Hill: Facebook has been trying to take on TikTok with a short video service called Lasso. And after less than two years, Facebook is shutting Lasso down as it prepares to launch something called Instagram Reels. This is going to come next month. And it apparently comes with a sweetener. Wall Street Journal reporting that Instagram is offering financial incentives to TikTok users with millions of followers in an attempt to persuade them to come on over to Reels.

Moser: Yeah. Well, I mean, that's what you got to do, right? I mean, if you're in the position of something like a Facebook, and you can either try to build it, you can try to buy it, or you can try to build it and then entice people to come over, even if it's not necessarily something that's as good as what they're using at the current time.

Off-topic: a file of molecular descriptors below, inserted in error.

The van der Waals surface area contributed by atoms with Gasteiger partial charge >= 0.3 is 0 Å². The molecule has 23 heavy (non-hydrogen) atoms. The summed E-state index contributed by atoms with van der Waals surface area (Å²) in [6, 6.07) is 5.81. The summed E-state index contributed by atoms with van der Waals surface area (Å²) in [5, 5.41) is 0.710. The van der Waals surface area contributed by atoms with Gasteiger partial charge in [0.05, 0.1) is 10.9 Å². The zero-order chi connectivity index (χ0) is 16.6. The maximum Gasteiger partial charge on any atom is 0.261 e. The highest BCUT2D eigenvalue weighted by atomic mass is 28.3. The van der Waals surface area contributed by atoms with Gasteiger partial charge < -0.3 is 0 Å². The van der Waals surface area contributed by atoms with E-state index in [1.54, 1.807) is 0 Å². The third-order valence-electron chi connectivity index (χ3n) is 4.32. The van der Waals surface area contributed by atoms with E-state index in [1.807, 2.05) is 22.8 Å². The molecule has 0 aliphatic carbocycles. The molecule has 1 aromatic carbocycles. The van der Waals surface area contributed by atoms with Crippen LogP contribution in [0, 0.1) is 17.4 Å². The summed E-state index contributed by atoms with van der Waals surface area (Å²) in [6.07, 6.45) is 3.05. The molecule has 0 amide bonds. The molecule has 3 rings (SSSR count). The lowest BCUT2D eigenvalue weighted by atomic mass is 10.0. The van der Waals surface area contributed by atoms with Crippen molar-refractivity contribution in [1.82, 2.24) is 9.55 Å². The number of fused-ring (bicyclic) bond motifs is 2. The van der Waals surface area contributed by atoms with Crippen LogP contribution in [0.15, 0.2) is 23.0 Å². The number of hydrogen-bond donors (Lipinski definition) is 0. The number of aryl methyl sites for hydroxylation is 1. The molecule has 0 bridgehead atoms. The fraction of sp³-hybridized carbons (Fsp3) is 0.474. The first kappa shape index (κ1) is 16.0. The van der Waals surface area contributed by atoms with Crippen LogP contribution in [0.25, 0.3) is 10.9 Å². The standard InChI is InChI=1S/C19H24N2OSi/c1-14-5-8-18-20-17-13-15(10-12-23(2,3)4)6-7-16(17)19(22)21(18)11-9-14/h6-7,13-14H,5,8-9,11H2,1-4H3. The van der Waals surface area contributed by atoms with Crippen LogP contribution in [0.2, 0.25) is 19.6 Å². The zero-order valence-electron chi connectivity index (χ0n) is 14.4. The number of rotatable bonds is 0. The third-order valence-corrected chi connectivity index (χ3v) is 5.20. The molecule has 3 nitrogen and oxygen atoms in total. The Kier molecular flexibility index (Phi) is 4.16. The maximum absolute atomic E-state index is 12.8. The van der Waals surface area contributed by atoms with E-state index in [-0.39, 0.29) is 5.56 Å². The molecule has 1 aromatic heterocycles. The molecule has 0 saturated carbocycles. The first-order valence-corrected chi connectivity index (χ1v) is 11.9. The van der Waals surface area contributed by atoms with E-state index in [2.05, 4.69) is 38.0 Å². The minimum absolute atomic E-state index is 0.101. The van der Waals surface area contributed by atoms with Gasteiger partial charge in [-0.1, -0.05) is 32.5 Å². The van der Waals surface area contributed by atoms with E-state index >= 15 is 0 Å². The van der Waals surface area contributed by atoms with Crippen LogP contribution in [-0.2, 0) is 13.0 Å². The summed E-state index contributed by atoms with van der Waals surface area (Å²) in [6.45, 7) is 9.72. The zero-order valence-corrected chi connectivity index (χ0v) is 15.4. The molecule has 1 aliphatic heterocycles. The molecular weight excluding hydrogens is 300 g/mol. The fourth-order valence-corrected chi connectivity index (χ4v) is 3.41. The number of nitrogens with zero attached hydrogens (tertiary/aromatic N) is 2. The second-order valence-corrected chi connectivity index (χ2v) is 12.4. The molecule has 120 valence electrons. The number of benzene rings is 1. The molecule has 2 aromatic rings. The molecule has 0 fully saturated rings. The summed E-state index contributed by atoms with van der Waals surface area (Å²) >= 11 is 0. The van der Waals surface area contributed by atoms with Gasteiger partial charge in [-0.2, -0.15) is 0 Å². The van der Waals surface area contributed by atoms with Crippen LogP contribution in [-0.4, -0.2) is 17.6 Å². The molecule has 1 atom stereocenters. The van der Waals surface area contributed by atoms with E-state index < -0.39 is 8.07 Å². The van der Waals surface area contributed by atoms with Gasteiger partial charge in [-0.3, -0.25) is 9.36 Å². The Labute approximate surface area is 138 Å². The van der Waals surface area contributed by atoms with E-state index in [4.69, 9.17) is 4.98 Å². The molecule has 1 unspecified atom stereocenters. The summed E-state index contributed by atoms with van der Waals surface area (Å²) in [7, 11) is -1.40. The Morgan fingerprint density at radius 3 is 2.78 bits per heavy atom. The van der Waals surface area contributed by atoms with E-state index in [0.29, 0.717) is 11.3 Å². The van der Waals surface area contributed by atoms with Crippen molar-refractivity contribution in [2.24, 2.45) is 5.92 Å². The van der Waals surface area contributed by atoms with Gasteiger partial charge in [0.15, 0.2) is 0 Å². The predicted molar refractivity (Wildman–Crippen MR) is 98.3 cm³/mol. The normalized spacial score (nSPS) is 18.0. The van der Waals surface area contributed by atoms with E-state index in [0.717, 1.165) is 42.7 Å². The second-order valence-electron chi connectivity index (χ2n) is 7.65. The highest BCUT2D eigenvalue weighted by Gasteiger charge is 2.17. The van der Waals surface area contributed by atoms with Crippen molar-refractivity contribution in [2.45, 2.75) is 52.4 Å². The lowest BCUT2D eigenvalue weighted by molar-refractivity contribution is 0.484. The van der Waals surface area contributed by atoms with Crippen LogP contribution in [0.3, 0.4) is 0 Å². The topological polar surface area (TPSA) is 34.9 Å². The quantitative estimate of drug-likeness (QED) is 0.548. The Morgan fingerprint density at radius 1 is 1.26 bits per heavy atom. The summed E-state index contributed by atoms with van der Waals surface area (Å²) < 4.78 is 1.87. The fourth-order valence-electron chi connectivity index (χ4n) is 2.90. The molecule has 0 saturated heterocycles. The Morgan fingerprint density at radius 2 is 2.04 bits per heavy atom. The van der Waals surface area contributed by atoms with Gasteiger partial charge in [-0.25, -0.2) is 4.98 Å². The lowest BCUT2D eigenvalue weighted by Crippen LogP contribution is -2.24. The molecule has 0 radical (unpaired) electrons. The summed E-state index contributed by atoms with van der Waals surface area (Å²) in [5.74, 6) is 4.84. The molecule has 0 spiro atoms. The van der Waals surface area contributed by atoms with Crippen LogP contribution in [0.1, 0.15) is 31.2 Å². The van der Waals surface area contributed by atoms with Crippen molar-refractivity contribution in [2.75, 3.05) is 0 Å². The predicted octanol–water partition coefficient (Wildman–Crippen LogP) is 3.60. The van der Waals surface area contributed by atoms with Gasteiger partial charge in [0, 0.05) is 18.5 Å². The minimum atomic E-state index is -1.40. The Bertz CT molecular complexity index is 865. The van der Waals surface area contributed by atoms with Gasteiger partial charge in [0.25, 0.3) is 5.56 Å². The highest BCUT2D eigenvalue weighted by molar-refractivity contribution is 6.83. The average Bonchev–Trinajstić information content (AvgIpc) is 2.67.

And, you know, I don't mean to sound this way, it's probably going to sound wrong, but it's the way I feel, Chris. I feel at least like that the more time that goes on, I don't know that Mark Zuckerberg is necessarily as smart as we all thought he might be. I mean, I'm not saying he's dumb, don't get me wrong, I'm not saying that at all, I'm really not. It's just, you hear the word "genius" thrown around sometimes. I don't know that I really fully feel like he goes in that genius category by a longshot. And the main reason is, because if you look at Facebook today, I mean, there have been a few acquisitions that have changed the business itself, given the business a little bit more of a competitive advantage in that it has this massive audience, but essentially it's still the same Facebook. And they go in there and they try to do things to steal audiences by building a Snapchat competitor or building a TikTok competitor. Recently they tried to build the Pinterest competitor, right?